Jigging has come full circle it seems, and the energetic fishing craze of the late 1970s and early '80s has been re-born in the modern era with a range of new rods, reels, lines and of course jigs. The hit list has expanded from just yellowtail kings to include giant trevally, dogtooth tuna, samson fish, amberjack, wahoo and less pelagic fish like coral trout and a host of other demersal species.
Jiggers of yesteryear used to store their jigs by hanging them over and inside the lip of a heavy-duty bucket, which is fine on a boat, but not much good if you want to travel, and jiggers these days definitely have their sights set on fishing the far horizons.
To address this storage problem we now have the Black Pete Deepwater Jig Bag. Measuring 23 x 40 centimetres, it has 33 individual compartments to hold jigs from smaller broader jigs that flutter on the descent and retrieve, up to 30 centimetre-long 400 gram knife jigs that rely on all-out speed to produce fish.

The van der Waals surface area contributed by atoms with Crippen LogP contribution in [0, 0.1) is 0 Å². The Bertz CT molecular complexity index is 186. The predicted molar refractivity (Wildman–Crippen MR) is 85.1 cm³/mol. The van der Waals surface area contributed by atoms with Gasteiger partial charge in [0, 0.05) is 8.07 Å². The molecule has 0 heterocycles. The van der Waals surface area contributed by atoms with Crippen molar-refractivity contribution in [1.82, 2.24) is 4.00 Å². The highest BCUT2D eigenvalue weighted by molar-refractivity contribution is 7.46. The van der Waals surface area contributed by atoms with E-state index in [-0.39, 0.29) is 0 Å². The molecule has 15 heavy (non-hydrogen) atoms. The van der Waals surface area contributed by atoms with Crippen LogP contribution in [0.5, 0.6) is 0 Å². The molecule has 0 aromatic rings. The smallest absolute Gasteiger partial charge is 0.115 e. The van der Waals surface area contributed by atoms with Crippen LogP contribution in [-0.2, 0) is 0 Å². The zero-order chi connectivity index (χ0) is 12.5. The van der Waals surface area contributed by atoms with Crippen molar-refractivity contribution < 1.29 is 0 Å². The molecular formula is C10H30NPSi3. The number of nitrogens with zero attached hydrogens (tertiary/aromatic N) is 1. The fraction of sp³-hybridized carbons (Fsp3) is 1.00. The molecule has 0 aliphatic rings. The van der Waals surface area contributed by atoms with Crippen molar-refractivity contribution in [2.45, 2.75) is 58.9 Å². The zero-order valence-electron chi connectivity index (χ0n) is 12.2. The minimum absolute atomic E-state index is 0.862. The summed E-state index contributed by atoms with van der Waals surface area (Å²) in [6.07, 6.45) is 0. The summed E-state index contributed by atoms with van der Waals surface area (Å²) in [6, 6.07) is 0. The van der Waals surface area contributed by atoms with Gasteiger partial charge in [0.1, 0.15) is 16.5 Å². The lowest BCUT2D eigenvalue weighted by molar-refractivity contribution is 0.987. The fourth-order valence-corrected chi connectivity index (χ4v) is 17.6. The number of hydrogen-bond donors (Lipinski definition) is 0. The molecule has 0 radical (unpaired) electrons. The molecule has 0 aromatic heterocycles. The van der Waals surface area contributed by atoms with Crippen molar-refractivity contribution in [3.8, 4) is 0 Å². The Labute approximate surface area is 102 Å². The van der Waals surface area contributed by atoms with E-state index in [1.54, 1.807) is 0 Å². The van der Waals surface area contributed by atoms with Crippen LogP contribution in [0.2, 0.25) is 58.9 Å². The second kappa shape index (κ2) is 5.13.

Given the weight contained within a full jig bag is quite considerable, the sides are rigid to maintain its shape and all stitching is heavily reinforced nylon. The individual lure compartments are made of breathable mesh so damp lures won't rust, and the wallet has an adjustable heavy-duty clasp.
There is also a double utility pocket for holding spools of spare leader, ten removable Ziploc style bags for storing terminals such as split rings, swivels, spare assist hooks and the like, so it's the complete jigging tackle centre.